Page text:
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Royall Tyler to Mildred Barnes Bliss, July 17, 1929

The Bath Club,
34, Dover Street, W.1.

Dearest Mildred, I’ve had a pretty busy week away from London, in the course of which I:

I. lent the Budapest municipality half a million sterling, and

II. saw:

a) the Vienna things, again,
b) Regensburg
c) Bamberg
d) Limburg a.d. Lahn
e) Cologne
f) Aix-la-Chapelle.

I hadn’t seen Bamberg for 22 years, and was overwhelmed by the beauty of the Byz. tapestry there.Gunther Tapestry, Constantinople, tenth century, Bamberg Diocesan Museum. The so-called Gunthertuch was either purchased or received as a gift by Bishop Gunther von Bamberg during his pilgrimage to the Holy Land in 1064–1065. Gunther died on his return journey and was buried with it in the Bamberg Cathedral. The textile was rediscovered in 1830. See Günter Prinzing, “Das Bamberger Gunthertuch in neuer Sicht,” Byzantinoslavica 54 (1993): 218–31; and Paul Stephenson, The Legend of Basil the Bulgar-slayer (Cambridge: Cambridge University Press, 2003), 62–65. It is for the later period (XIe cent.) what your panel is for the age of Justinian. It is of silk, and of the same tapestry technique as the Coptic pieces—yours for instance. The silk is miraculously so treated as to divest it of all its flashyness, to discipline it as it is disciplined by weaving—a feat which the Byzantines alone of all people who have made tapestry of silk were capable. In colour it is incredibly beautiful, and, except where it is actually eaten away, marvellously fresh. 2 1/2 metres high by 2 metres broad. It represents, on a semis of flowers, an Emperor on horseback accompanied by two female figures symbolizing Rome and Constantinople. The reproductions of it published by Diehl and others (including even Falke) are often an infamous water-colour by Dr. Willi Schultze or words to that effect, which most impudently fakes the part eaten away (including the Emperor’s head, which is given beardless, when it must have been bearded) and converts Rome and Constantinople into flaccid Prussian Biermädchen.“Beer maidens.”

The Limburg reliquaryReliquary of the True Cross (Staurothek), Constantinople, ca. 960, Limburg an der Lahn, Diocesan Museum (Cathedral Treasury), inv. no. D 1/1-3. See Andreas Rhoby, Byzantinische Epigramme auf Ikonen und Objekten der Kleinkunst, vol. 2 of Byzantinische Epigramme in inschriftlicher Überlieferung, edited by Wolfram Hörandner (Vienna: Verlag der Österreichischen Akademie der Wissenschaften, 2010), 163–69. I had never seen before—and had a devil of a time getting to see it now, but eventually not only saw it but had it out in the sunlight. Its enamels are the most accomplished in existence, and they are dated by an inscription to (I forget exact year) some where about 968.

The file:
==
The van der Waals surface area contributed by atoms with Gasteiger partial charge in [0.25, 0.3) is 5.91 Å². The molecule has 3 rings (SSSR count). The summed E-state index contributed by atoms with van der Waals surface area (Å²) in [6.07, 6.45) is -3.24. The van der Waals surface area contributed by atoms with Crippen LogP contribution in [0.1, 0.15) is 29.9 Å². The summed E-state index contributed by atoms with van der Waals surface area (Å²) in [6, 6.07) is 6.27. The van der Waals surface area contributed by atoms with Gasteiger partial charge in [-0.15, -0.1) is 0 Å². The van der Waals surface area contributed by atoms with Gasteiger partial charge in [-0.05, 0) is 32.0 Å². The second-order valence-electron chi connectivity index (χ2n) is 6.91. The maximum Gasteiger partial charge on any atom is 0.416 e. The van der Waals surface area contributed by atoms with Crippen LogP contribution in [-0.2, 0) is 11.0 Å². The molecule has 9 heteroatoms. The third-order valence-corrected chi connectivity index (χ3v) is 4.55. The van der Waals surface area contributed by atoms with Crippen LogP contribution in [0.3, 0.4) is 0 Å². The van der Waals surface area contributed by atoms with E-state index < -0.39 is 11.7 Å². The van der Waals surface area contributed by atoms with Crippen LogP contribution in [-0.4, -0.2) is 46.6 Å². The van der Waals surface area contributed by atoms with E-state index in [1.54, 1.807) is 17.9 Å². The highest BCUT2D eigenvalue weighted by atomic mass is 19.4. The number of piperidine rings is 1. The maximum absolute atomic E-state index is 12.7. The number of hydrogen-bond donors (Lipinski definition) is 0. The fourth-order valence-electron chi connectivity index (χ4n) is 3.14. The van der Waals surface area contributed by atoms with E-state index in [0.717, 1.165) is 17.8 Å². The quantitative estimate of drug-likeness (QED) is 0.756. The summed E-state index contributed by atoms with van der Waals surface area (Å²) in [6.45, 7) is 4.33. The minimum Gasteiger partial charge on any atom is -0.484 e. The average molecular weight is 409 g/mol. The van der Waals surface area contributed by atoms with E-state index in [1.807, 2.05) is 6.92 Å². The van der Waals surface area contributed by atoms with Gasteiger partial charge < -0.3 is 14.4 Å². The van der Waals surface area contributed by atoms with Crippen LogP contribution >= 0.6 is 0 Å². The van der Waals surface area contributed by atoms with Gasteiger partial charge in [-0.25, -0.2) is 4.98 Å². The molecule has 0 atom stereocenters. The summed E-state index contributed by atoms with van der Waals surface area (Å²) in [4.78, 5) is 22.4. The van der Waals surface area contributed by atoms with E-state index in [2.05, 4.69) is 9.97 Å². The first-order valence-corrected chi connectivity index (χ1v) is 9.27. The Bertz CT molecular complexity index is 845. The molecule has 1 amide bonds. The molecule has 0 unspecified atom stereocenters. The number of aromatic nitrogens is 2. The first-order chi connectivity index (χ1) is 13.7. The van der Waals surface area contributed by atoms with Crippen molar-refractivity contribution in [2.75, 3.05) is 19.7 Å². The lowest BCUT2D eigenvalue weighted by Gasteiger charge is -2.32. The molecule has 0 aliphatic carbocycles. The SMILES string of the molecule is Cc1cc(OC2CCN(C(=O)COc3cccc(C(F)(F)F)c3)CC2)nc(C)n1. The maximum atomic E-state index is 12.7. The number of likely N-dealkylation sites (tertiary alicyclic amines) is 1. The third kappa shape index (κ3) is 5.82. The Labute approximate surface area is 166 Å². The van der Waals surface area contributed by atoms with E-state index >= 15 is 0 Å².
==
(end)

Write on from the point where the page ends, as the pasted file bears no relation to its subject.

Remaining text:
Grüneisen’s saleThe collection of Baron Wladimir de Grüneisen, sold at auction at Sotheby’s, London, July 2, 1929. See Wladimir de Grüneisen, Collection de Grüneisen: Catalogue raisonné (Paris: J. Schemit, 1930). here was a disappointment, (a) because there were few good things and a lot of fakes, and (b) because Mrs. Otto KahnAdelaide “Addie” Wolff Kahn, the wife of Otto Hermann Kahn (1867–1934), a German-born American investment banker, collector, philanthropist, and patron of the arts. They married in 1896. was in London, and ran everything up to fancy prices. There was one thing I hoped to buy for you, a big bloodstone gem with a fine head of John Baptist in bold high relief on one sideWladimir de Grüneisen, Collection de Grüneisen: Catalogue raisonné (Paris: J. Schemit, 1930), 81, no. 434.—I went to £325 and then let it go. I thought that was enough.

Bacri bought several objects, for pretty high prices, which I consider fakes—the most expensive of them a little gold reliquary with enamels and small ivory roundels, £625.Wladimir de Grüneisen, Collection de Grüneisen: Catalogue raisonné (Paris: J. Schemit, 1930), 90, no. 450 (reliquary encolpion). I think it’s Russian XVIII cent.—or perhaps even XIX.

I bought for myself a little Byz. ivory panel with just a jeweled cross on it, in very pure and fine Xe cent. style £64,Wladimir de Grüneisen, Collection de Grüneisen: Catalogue raisonné (Paris: J. Schemit, 1930), 74, no. 395. which I thought cheap, owing doubtless to the fact that there’s no human or divine figure on it—whereas Bacri gave £100 for a stinking fake of a tiny little plaque with a standing fig. of S. Demetrius.Wladimir de Grüneisen, Collection de Grüneisen: Catalogue raisonné (Paris: J. Schemit, 1930), 74, no. 394 (ivory plaque).

Brummer of N.Y. was there, and very kindly stood aside for the objects I was bidding for. I bought several things for the S. KensingtonThe only 1929 acquisitions from Sotheby’s are two The Story of Sorgheloos roundels, acc. nos. C.65-1929 and C.66-1929.—nothing you’d want.

Much love, dearest Mildred,
R. T.

Associated Artworks: BZ.1929.1; BZ.1972.22